Carrying a crew of three, a Russian Soyuz FG rocket lit up the skies over the Baikonur Cosmodrome Tuesday night as it embarked on a nine-minute climb to orbit in pursuit of the International Space Station to send the Soyuz MS-06 spacecraft on a fast-track rendezvous with the orbiting laboratory with the second half of the Expedition 53 crew.
Soyuz Commander Aleksandr Misurkin and NASA Flight Engineers Mark Vande Hei and Joe Acaba took their seats atop 274 metric tons of explosive rocket propellants after nightfall on Tuesday in anticipation of an early morning liftoff from Baikonur’s historic Site 1/5 that supported the launch of Sputnik 60 years ago and Yuri Gagarin’s milestone mission in 1961. The 49.5-meter tall rocket took flight at 21:17:02 UTC, firing off under the power of its four liquid-fueled boosters and large core stage to begin a chase of the Space Station that passed directly over the launch pad two minutes before blastoff.
Thundering uphill with a thrust of 422 metric-ton-force, Soyuz turned to the north-east headed toward the Russian-Kazakh border to deploy the 7,200-Kilogram spacecraft into the orbital plane of ISS. The four boosters dropped away two minutes into the flight and Soyuz shed its protective payload shroud two and a half minutes after launch when crossing the boundary of space. The core stage handed off to the Block I third stage just shy of five minutes into the flight for the final push into orbit with Soyuz MS-06 sailing off eight minutes and 48 seconds after launch.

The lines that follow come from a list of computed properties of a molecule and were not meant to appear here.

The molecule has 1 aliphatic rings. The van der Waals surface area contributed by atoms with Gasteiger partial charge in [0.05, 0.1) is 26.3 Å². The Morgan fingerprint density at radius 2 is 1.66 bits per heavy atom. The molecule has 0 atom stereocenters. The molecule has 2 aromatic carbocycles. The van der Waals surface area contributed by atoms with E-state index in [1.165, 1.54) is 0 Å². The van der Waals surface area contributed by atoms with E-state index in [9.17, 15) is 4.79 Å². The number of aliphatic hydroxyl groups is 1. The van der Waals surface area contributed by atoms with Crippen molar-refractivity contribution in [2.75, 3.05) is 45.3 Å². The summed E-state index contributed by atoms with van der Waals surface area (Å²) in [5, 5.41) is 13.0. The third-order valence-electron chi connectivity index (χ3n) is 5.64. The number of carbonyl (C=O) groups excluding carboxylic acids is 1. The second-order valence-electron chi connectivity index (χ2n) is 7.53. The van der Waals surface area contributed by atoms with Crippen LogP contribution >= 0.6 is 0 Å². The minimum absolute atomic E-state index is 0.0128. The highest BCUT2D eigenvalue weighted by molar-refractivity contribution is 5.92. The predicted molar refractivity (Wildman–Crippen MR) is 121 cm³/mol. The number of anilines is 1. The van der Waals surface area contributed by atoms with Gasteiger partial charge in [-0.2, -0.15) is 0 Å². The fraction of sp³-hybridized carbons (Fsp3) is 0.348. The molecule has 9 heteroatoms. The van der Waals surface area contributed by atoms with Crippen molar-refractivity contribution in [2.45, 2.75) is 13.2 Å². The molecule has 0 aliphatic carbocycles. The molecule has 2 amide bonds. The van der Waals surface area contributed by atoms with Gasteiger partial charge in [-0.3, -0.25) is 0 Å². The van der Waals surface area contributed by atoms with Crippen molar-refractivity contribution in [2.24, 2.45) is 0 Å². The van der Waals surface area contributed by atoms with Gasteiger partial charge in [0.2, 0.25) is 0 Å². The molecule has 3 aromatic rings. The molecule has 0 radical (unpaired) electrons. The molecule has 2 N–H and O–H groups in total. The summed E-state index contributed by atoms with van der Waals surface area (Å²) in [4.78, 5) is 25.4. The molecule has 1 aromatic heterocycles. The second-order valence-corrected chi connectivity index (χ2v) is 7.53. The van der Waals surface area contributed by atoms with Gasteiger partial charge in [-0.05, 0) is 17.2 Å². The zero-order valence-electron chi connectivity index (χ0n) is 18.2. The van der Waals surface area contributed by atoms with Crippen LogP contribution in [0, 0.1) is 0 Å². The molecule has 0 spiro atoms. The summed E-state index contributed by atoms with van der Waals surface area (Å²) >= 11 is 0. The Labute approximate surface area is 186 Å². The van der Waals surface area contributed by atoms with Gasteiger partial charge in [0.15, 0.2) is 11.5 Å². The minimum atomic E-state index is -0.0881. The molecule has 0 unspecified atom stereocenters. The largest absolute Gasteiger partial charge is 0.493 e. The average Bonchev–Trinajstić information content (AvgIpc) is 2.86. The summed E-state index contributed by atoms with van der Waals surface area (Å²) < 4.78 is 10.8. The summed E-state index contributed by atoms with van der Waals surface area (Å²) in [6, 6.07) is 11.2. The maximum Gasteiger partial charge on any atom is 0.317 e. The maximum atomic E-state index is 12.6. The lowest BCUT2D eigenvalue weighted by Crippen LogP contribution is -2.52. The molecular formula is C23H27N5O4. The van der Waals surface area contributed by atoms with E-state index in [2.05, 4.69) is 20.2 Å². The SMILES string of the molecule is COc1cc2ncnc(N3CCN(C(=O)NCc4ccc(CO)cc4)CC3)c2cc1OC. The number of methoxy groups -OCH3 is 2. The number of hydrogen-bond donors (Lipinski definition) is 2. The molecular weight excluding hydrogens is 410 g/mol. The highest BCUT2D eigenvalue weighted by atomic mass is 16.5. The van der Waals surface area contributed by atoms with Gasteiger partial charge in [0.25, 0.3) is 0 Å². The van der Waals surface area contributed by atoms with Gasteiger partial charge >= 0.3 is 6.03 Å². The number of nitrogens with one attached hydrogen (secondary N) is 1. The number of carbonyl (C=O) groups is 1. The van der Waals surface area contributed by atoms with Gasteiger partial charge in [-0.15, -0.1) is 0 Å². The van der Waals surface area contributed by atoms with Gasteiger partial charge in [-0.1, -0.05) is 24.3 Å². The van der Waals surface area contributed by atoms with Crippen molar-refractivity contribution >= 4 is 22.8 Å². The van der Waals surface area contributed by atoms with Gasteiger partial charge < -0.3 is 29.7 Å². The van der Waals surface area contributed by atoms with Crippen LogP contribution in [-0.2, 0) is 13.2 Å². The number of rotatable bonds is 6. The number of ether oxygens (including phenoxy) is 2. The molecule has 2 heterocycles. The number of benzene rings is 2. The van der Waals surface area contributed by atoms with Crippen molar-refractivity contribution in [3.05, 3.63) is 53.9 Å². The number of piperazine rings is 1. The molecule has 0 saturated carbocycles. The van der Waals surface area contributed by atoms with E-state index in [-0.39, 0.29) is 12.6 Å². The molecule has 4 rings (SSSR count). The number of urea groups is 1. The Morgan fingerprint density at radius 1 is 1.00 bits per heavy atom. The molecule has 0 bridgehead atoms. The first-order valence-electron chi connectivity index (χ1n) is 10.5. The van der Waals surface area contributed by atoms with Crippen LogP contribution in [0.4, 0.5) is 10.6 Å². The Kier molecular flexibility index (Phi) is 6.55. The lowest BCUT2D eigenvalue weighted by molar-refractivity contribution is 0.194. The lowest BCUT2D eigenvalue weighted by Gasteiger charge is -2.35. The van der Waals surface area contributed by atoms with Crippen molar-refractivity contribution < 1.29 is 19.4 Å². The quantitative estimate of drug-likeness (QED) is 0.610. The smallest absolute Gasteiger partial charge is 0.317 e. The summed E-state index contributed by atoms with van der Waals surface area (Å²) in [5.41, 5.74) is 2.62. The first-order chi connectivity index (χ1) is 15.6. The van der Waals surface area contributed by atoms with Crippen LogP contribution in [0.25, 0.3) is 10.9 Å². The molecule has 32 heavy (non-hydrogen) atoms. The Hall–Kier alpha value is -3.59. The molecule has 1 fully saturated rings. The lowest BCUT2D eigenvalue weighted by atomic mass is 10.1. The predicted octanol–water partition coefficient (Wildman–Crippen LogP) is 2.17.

As Soyuz FG checked off its 61st successful mission, Soyuz MS-06 and its U.S.-Russian crew trio did not get much of a break as they entered the four-orbit, six-hour rendezvous procedure designed to bring crews to their destination in space much faster than the conventional two-day flight profile. Following a series of orbit-raising maneuvers completed on its first two laps around Earth, Soyuz switched to its automatic navigation system to reach the vicinity of ISS for a flyaround maneuver and straight-in approach for docking at 2:55 UTC on Wednesday – marking the fastest Soyuz rendezvous in ISS history.
Aboard the International Space Station, the Soyuz MS-06 crew is eagerly awaited by the first half of the Expedition 53 crew led by Commander Randy Bresnik who celebrated his 50th birthday on Monday and Flight Engineers Sergey Ryazanskiy and Paolo Nespoli.
As a combined crew of six, Expedition 53 is looking forward to five visiting vehicle moves on the Russian and U.S. side as well as up to three planned spacewalks in October & November for maintenance on the Space Station’s robotic servicing arm.
The crew of Soyuz MS-05 will depart on December 14 followed by the launch of Soyuz MS-07 just three days later as ISS transitions to Expedition 54 which will see three new vehicles arrive at ISS and a Russian spacewalk before the Soyuz MS-06 crew departs the Station to close out a 167-day space flight on February 27, 2018.